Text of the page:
Marc Burnett’s talent and passion for painting is being recognized on a state level. Tennessee Tech’s vice president for student affairs and chief diversity officer has been named to the Tennessee Arts Commission as a representative of the 6th Congressional District.

“It’s quite an honor,” said Burnett. “I take art very seriously, so I really appreciate this opportunity.”

Burnett has been appointed to a five-year term to the commission that was created in 1967 by the Tennessee General Assembly with the special mandate to stimulate and encourage the presentation of the visual, literary, music, and performing arts and to encourage public interest in the cultural heritage of Tennessee.

Each year, the Commission helps fund the arts activities of more than 700 organizations and artists in Tennessee. Over the past five years, more than 6,450 grants totaling more than $30 million have been invested in communities across Tennessee.

“In the thorough, aggressive search for candidates, your individual characteristics and professional qualifications were exceptional among the number of nominees who expressed interest,” said Gov. Bill Lee in a letter to Burnett. “I consider it very important to ensure that Tennessee’s boards and commissions are filled with the most dedicated and qualified citizens. I believe your participation is certain to leave a positive impact on this board and the work it does.”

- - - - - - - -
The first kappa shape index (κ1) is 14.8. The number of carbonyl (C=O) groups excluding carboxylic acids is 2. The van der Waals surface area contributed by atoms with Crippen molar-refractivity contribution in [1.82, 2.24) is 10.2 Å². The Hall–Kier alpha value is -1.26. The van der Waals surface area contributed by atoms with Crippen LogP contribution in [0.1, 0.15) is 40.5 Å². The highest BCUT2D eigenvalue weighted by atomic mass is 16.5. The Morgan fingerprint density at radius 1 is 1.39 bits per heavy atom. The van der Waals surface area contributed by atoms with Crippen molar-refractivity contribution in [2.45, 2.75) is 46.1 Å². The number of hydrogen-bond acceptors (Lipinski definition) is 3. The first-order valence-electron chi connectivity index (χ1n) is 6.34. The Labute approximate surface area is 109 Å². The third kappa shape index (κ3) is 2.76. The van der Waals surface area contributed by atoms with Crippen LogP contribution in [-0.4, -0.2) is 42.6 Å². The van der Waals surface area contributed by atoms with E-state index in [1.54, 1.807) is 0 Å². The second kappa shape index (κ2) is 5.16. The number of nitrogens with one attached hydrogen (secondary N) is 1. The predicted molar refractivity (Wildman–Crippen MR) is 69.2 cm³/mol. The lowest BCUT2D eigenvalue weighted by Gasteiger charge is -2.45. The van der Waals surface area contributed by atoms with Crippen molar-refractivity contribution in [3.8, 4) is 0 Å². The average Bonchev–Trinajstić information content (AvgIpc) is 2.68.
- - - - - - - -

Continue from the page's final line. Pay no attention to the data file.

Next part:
Burnett started out painting as a way to relieve stress while recovering from a serious car wreck. Because painting helped him, it inspired him to help others as well.

“To have the opportunity to help somebody else and maybe achieve what they want to artistically through grants, is a big responsibility,” said Burnett. “We have this opportunity to help people.”

From an artistic standpoint, Burnett has a lot going on. He has finished up a purple and gold sunset painting of Derryberry Hall, and is still diligently working on his Hannah’s Horizon project which was inspired by a 19-year-old basketball player from his hometown of Alcoa, who died of cancer. He has more than 100 pieces of completed works at his home and several more in the works.

“Maybe there are some budding artists out there whose art helps other people,” said Burnett. “I take this pretty serious by virtue of the art projects that I am involved in.”

For more information on the Tennessee Arts Commission, go to